1. Is Your Hair Getting Enough Protein?
Each strand of hair is made up mostly of protein. If you are not getting enough protein in your diet, then your hair will suffer. The average person has 120,000 to 150,000 strands of hair. Anywhere from 50 to 100 of these strands are shed per day. Hair growth goes through phases. Each one of your hairs has a growing phase of 2 to 3 years in which the hair grows about 1/2 inch each month and then a resting phase of 3 to 4 months. Hairs then are shed and new hairs grow to replace them. Without enough protein to support new hair growth you may have more hair in the resting phase than in the growing phase. If you start noticing a significant loss of hair, start noticing how much healthy protein you are getting in your diet.
When you start looking at the types of protein you have in your diet, make sure you are getting the "good proteins". This would include whole grains, soy foods, sprouts, blue green algae, fish, nuts, leafy greens, beans, carrots and white meat.
2. What Vitamins Does Your Hair Need?
Biotin is an essential B vitamin that promotes healthy hair growth, prevents breakage and protects against dry hair. As an extra bonus, biotin also contributes to healthy digestion of fats and carbohydrates. Foods such as beans, breads, egg yolks, fish, liver, meat, dairy products, nuts, peanut butter, whole grains and poultry are all sources for biotin. Your body however can produce biotin on its own. The healthy bacteria in your large and small intestine make biotin that is readily absorbed and used by your body. So one way to support your body in making more biotin for better hair is to support your gut probiotic growth with supplements of high quality acidophilus and bifidus.
Other nutrients to check for in your diet for better hair include vitamin E and certain trace minerals including selenium, copper, and magnesium
3. Are You Getting Enough Iron?
Iron is another must for healthy hair. Meat is the main way most people think of to get iron in the diet, but stick with healthy meats such as pork, lean beef and fish. For vegetarians, look for cereals fortified with iron, soybeans, white beans, spinach and lentils as good sources of iron. The body does not absorb iron from plant based foods as readily as it does from animal sources, so even if you eat a lot of soybeans and lentils you may not be getting enough iron. Iron supplementation may be needed to get enough iron and you should check with your health care provider for testing to see if you need iron supplements.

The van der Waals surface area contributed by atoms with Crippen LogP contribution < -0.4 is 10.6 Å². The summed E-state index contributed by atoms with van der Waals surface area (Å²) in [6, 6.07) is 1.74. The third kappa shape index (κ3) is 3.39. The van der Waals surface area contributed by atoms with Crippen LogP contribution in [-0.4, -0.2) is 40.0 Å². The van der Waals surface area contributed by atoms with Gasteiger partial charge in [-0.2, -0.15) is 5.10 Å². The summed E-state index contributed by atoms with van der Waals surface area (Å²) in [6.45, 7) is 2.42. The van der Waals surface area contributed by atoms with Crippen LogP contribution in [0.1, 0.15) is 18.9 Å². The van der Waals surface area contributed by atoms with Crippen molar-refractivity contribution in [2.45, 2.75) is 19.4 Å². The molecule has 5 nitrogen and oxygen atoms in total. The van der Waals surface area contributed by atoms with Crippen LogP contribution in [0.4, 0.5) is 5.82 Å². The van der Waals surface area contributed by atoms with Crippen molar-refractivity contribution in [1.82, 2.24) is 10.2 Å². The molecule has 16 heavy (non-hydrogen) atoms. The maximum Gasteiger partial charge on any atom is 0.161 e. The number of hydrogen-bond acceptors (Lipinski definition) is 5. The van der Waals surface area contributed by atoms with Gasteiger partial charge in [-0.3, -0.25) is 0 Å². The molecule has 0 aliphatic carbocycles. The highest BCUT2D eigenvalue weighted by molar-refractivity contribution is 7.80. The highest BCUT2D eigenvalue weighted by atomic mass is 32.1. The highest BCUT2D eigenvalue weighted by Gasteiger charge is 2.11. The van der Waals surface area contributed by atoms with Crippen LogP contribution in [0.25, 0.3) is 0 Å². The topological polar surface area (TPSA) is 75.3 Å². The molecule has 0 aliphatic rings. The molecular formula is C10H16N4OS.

4. How's Your Stress Level?
More than 20 million Americans suffer from health problems related to chronic stress and 95% of visits made to healthcare professionals are for issues related to stress. Stress alone may not necessarily cause hair loss but there are certain stressors mostly related to physiological change in your body that can be the cause. So for example if you lose a considerable amount of weight or your body goes through some other type of drastic change, hair loss can be a result. High fever or a severe infection, major surgery, certain medical conditions such as thyroid disorders or a severe change in diet can all be physiological stressors that can affect your body and be related to abnormal loss of hair.
B vitamins, especially B-12, help us relax. When we are stressed, we tend to use up our body's supply of B vitamins and need to replace them before getting into a Catch-22 situation. Fortunately, we can replenish the body's supply of B vitamins naturally by replacing the probiotics or "friendly bacteria" in the intestines. These friendly bacteria produce the B vitamins in our bodies and taking probiotic supplements like acidophilus and bifidus can give your body a boost to keep producing these vitamins and help your body cope with stress.
5. Is Your Scalp Healthy?
Healthy hair comes from a healthy scalp. Getting omega-3 fatty acids in your diet does a lot to help keep your scalp healthy. Good sources for omega-3 include fish, nuts, leafy greens and AFA blue green algae. Most Americans tend to get too many omega-6 fatty acids in their diets and not enough omega-3s. AFA blue green algae is one of the best wholefood sources of omega-3 fatty acids and it has the exact ratio of omega-3 and omega-6 fatty acids that your body needs.
How did you do on answering these questions? We hope it gave you some tips and ideas on how to have better hair before investing in all the hair beauty products the media assures us will make us all look like hair models. For any part of the body to thrive and look good, being healthy is the key. Making some of these lifestyle changes can go a long way to helping you and your hair look good and feel good.
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